If digital petitioning is ultimately permitted for any initiative, that could also be a major boost for activists behind a proposed statewide ballot measure to legalize cannabis for adult use that has seen its prospects dimmed by the COVID-19 pandemic.
 

momofthegoons

Vapor Accessory Addict
Staff member
Hemp vs. pot: $1 million later, problems still exist

LIMA — One year and one million dollars later, new equipment is in place at Ohio Bureau of Criminal Identification laboratories to resolve testing complications that accompanied the Ohio legislature’s legalization of hemp last year.

But that doesn’t mean all is running smoothly in the world of law enforcement.

Senate Bill 57, which went into effect July 30, changed the Ohio Revised Code definition of marijuana to exclude hemp, defined as cannabis containing not more than 0.3% tetrahydrocannabinol, the chemical that produces a “high” among users.

With that definitional change, marijuana could no longer be identified conclusively with past techniques such as microscopic examination and chemical color testing.

An apparent inadvertent by-product of the new legislation, however, was that police and BCI chemists were suddenly unable to quickly and reliably distinguish pot from hemp because of the methods and equipment available to them.

Prosecutors and city law directors across the state ordered their police departments to stop making arrests for low-level marijuana use because instruments available to the state to test the green, leafy substance in question were suddenly rendered obsolete by the new hemp law.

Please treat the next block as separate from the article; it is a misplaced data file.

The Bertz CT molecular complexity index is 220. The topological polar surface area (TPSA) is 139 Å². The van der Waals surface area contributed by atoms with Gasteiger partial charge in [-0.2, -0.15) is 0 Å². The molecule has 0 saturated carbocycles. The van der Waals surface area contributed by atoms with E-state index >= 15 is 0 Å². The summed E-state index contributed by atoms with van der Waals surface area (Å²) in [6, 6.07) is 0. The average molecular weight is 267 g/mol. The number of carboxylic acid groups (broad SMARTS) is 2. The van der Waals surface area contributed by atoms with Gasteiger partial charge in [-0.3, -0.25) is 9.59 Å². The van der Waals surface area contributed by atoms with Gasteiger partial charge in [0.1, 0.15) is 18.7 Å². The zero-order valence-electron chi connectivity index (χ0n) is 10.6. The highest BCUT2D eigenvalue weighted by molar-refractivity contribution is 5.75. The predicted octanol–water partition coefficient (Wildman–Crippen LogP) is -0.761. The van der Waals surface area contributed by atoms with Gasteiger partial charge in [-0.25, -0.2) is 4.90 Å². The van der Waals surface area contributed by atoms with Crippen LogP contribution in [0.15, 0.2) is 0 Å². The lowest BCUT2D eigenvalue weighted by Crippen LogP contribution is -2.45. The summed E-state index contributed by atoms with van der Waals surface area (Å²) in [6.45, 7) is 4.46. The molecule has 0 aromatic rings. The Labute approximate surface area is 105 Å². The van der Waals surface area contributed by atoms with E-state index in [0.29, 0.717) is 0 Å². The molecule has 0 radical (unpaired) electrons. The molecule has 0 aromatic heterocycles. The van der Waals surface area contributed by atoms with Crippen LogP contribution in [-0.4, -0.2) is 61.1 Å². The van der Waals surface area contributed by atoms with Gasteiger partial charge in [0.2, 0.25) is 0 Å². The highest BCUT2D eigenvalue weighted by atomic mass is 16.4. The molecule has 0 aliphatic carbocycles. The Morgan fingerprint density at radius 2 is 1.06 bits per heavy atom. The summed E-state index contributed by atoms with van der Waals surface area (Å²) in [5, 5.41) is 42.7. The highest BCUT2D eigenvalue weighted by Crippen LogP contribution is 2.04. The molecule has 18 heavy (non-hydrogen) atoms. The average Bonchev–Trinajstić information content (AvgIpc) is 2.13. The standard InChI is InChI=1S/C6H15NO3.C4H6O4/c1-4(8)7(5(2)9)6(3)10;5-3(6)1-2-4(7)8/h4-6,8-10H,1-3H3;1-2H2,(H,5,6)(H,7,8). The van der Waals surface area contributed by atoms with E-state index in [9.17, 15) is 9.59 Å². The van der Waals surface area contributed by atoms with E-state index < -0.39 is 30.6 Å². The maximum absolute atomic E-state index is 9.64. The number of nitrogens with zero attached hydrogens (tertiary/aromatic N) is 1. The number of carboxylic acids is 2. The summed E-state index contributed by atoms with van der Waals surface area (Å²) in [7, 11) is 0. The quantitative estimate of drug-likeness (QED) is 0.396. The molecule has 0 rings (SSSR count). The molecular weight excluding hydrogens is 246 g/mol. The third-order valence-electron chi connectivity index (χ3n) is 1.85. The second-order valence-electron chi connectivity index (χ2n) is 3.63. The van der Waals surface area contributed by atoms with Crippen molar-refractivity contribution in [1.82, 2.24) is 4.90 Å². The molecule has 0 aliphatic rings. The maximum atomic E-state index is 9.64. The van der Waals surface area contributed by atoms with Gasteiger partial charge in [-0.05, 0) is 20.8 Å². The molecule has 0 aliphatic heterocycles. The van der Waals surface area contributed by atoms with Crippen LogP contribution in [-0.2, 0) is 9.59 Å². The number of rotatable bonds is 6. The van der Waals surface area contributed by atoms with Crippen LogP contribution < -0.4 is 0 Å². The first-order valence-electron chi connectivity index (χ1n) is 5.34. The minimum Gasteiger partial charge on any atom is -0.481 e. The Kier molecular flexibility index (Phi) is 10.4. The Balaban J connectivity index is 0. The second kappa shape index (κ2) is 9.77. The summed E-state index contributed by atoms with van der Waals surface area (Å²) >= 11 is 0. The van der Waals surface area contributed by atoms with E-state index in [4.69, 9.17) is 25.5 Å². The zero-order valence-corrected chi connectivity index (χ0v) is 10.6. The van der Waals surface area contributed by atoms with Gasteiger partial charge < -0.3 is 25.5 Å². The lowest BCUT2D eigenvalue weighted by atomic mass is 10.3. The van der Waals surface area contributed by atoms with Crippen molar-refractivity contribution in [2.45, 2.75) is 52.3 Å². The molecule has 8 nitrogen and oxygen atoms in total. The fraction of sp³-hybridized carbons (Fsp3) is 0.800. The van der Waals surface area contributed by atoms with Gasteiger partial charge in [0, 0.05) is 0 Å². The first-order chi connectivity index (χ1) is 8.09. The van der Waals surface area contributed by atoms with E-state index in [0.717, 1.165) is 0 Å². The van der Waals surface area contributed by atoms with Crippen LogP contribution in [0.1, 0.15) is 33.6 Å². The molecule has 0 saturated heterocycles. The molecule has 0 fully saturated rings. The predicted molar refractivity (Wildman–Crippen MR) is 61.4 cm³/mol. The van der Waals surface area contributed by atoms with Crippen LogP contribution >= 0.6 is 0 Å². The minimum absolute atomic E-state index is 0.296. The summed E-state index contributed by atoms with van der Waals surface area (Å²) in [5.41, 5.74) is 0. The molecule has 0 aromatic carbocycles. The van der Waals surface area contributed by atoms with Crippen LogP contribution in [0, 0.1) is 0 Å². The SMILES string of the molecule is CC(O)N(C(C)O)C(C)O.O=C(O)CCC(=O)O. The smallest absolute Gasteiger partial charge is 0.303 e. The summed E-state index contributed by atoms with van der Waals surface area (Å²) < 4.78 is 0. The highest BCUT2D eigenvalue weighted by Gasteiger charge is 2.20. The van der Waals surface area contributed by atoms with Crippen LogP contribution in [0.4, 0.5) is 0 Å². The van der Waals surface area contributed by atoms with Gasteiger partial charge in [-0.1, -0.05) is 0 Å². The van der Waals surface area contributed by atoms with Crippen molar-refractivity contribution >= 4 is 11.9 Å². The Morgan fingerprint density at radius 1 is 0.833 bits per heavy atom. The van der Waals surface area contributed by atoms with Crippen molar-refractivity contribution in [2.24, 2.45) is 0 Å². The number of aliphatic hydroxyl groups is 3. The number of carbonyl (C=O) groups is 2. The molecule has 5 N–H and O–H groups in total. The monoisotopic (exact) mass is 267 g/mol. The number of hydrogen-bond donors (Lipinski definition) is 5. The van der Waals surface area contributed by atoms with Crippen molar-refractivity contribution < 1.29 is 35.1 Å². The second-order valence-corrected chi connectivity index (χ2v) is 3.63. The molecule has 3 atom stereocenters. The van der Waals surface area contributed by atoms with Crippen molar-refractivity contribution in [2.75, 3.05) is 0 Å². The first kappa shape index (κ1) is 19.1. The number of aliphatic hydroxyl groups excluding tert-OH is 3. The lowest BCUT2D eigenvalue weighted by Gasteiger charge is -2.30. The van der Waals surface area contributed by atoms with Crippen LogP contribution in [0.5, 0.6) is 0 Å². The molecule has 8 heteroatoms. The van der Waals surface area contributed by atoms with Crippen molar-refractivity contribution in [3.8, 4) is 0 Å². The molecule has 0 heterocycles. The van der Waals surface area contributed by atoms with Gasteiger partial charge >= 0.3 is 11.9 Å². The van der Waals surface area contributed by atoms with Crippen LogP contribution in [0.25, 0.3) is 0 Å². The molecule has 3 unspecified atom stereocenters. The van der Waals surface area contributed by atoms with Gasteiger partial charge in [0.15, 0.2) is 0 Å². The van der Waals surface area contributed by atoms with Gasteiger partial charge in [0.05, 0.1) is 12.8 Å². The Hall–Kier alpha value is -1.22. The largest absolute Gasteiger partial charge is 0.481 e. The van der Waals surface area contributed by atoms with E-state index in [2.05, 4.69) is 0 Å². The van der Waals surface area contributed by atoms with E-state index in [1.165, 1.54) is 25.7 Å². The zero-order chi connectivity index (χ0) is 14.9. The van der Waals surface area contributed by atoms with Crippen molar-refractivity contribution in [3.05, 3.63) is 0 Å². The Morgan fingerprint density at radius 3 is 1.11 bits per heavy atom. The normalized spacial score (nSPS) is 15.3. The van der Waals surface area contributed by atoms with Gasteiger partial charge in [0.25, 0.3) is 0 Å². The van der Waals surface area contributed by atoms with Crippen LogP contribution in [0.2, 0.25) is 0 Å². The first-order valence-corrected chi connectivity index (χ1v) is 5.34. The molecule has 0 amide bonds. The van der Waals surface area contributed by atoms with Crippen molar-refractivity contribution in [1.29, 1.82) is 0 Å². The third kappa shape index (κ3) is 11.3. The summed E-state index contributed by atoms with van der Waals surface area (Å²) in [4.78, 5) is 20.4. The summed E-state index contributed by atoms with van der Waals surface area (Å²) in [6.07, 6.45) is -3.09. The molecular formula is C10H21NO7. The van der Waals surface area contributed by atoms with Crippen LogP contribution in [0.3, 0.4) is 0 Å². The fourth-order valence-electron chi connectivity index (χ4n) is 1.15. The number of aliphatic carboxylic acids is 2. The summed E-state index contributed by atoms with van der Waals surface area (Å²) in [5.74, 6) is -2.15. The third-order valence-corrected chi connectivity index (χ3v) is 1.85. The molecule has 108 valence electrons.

Fast-forward 10 months and new testing equipment is now in place that Ohio Attorney General David Yost says will allow for a “quantitative analysis of marijuana in drug evidence” seized by law enforcement. Getting that information into the hands of prosecutors in a timely manner may still prove problematic.

“BCI’s new ability to differentiate between marijuana and hemp creates a valuable resource for officers who depend on our laboratory services, offered at no cost to them,” Yost said in a recent press release. “This major achievement bolsters our reputation as the leading crime lab in the state.”

BCI has completed the validation of new instrumental methods for cannabis vegetation and oils, meeting new legal requirements recently established by Senate Bill 57, the attorney general said.

Steve Irwin, communications officer for the attorney general’s office, said the state provided $968,602 for drug testing equipment at BCI. To date $735,218 has been spent on the instruments necessary to conduct quantitative analysis. An additional $232,864.31 is being encumbered via purchase order to purchase additional drug testing equipment.

BCI also continues to pursue additional validation studies regarding edibles and other THC-infused food products, Irwin noted.

Cities react Columbus was one of the first municipalities in the state to stop prosecuting low-level pot cases when hemp was legalized. Following Yost’s announcement, City Attorney Zach Klein told Cleveland.com he is not changing his policy and will not pursue lowlevel marijuana cases.


“Our decision to stop prosecuting low-level, misdemeanor marijuana possession was based on many factors, including the lack of testing capabilities at the time, our city council’s decision to institute a low-dollar fine for violations, and overall disparities and inequities in the criminal justice system,” he said. “If anything, in light of the spread of the coronavirus in our jail and prison system, we believe our policy reflects a real-world approach that focuses on incarceration for only those that should be behind bars.”

The city council in Cleveland voted in January to end all penalties for possession of up to 200 grams, or just over 7 ounces, of cannabis, effectively decriminalizing marijuana in Ohio’s second-largest city.